GPs’ poor knowledge of absolute risk may have clinical implications, research suggests

A survey conducted on GPs’ knowledge of the benefits and risks of treatments has found that almost 90% of doctors overestimate treatment effects.

GP and patient having an appointment

GPs’ knowledge of the absolute benefits and harms of treatment for long-term conditions, including cardiovascular disease, diabetes, and stroke prevention, is poor, and likely to have an impact on clinical decision-making, research published in
(3 March 2020) has shown.

A survey asking GPs to place a value on the benefit and risk of a series of treatments found that doctors were more likely to overestimate the value of medicines.

The doctors were asked to estimate the percentage absolute risk reduction or increase from 13 interventions in clinical scenarios across ten long term conditions and 17 outcomes.

Overall, the results showed that 87.7% of the 443 GPs who took part in the survey overestimated treatment effects and 8.9% underestimated the effects.

GPs taking part had poor overall confidence in their knowledge of absolute risk reduction, with 64.8% reporting ‘low’ or ‘very low’ confidence.

Better resources are needed to help GPs and other practice staff quantify benefits and harms of treatments in order to have more informed conversations with patients, the researchers concluded.

There are several examples where the results would have clinical implications, the researchers noted, including a scenario considering medicines to treat hypertension: one doctor believed the benefit to be a 1% absolute risk reduction in cardiovascular events over ten years, but another thought it was 20%.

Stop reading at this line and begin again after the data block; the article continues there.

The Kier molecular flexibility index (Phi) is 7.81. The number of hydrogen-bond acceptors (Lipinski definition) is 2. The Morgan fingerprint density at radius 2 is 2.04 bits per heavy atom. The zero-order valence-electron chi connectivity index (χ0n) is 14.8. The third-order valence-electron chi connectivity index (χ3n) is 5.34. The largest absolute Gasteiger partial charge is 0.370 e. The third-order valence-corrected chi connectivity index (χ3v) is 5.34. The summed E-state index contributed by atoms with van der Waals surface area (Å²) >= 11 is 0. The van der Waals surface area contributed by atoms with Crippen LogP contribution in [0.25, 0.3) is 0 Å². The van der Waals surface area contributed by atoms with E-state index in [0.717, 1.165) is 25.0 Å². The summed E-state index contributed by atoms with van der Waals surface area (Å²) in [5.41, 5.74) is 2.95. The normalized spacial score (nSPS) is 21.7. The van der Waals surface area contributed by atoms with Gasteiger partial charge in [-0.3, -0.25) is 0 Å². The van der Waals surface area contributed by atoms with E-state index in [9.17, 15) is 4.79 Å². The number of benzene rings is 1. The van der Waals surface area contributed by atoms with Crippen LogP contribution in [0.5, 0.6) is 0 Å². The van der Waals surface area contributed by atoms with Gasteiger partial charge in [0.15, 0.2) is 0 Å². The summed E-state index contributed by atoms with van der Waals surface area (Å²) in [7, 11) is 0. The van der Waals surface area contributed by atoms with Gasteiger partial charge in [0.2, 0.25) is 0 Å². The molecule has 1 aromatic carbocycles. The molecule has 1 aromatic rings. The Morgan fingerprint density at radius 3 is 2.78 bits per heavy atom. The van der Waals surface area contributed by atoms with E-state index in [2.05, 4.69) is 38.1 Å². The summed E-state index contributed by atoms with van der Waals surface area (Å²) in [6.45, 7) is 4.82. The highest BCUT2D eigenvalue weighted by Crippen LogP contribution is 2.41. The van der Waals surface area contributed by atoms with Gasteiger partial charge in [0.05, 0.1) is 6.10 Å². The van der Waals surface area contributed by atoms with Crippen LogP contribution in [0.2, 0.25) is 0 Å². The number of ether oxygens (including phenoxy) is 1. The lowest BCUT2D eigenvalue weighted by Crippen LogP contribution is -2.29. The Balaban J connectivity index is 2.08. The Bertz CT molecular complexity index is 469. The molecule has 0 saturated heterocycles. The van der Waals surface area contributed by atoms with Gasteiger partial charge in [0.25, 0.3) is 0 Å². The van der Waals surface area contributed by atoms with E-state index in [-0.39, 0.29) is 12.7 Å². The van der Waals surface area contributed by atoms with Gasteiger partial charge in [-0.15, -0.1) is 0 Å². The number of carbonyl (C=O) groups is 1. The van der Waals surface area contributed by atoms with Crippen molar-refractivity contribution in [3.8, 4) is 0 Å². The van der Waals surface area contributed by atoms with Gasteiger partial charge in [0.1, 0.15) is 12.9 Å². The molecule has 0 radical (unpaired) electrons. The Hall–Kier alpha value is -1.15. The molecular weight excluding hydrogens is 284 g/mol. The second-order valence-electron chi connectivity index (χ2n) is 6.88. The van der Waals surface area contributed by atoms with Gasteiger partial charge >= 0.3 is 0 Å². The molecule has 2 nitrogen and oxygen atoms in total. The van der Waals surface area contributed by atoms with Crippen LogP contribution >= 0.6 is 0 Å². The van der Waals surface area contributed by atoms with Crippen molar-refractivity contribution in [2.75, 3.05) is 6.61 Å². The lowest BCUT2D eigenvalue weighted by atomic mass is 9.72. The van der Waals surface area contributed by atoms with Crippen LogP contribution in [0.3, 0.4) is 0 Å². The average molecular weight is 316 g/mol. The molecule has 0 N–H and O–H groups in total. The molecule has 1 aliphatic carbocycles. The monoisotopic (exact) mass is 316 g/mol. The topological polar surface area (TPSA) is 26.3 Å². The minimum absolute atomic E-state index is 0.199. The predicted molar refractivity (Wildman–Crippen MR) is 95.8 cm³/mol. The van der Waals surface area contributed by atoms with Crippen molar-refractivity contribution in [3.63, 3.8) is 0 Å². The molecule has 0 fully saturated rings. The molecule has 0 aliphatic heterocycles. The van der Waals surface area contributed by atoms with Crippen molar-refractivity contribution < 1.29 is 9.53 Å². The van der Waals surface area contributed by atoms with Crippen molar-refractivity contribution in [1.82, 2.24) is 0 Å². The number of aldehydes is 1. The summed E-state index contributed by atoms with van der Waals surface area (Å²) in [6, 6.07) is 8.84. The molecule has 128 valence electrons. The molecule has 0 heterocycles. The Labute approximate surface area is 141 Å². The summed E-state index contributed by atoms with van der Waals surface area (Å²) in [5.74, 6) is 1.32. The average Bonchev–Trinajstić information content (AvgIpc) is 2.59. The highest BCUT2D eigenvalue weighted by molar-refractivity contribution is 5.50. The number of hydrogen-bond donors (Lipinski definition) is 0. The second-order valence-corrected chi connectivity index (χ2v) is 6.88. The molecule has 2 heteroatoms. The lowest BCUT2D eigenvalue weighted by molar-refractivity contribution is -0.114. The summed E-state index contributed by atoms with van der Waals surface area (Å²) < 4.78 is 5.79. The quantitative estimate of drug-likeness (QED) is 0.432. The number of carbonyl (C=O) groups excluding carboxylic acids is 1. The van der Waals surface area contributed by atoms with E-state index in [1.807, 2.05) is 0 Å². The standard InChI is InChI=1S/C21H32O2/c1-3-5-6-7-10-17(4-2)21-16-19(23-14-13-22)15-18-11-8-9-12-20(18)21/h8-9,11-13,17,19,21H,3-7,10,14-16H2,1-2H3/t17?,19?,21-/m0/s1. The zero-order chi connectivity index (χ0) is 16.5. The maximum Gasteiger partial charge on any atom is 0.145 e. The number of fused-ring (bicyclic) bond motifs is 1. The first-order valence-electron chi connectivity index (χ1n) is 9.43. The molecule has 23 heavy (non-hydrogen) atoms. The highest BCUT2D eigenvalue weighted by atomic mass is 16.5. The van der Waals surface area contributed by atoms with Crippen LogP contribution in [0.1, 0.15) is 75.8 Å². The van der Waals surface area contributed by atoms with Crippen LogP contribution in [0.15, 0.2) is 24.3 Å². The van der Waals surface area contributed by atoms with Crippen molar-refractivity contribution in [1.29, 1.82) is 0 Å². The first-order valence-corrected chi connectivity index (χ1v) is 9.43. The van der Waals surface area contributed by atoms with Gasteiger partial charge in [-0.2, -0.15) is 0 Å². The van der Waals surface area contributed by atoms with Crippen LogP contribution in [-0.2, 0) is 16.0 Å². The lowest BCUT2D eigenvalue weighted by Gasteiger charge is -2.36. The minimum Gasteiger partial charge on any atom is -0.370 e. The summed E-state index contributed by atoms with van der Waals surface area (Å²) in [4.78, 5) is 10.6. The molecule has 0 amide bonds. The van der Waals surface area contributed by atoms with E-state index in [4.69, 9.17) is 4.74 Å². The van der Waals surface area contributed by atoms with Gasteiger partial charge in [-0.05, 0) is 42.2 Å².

In a question about tight glycaemic control, 20% of respondents thought that treatment would reduce the chance of hard microvascular outcomes by 10% over 5 years, when an significant trial showed that the reduction was 0%, the researchers said.

Conversely, the benefits of anticoagulant therapy for stroke prevention in atrial fibrillation is commonly underestimated, while the risks of bleeding were overestimated, the researchers stated. 

Julian Treadwell, a GP and National Institute for Health Research doctoral research fellow at the University of Oxford, and lead author of the study, said he was “genuinely surprised” at the range of answers that doctors provided.

Treadwell is currently working on a website that provides clear information on risks and benefits of treatment in a user-friendly way, which he said would be beneficial for any health professional involved in prescribing or conducting medication reviews.

“In the past few years, we have seen a lot of really good changes in medication reviews and there is a lot of guidance now, but there is still this missing bit in guideline-driven treatment,” he said.

Robin Conibere, a GP practice pharmacist at the Beacon Medical Group in Devon, said it was easy to end up following guidelines and chasing targets without thinking more carefully about the actual benefit to the patient.

“People assume everyone they give drugs to benefits, and it is quite hard to unpick that,” he said.

“We do need better resources — something that is easily accessible that allows us to have informed conversations with patients.”

Last updated
The Pharmaceutical Journal, GPs' poor knowledge of absolute risk may have clinical implications, research suggests;Online:DOI:10.1211/PJ.2020.20207787

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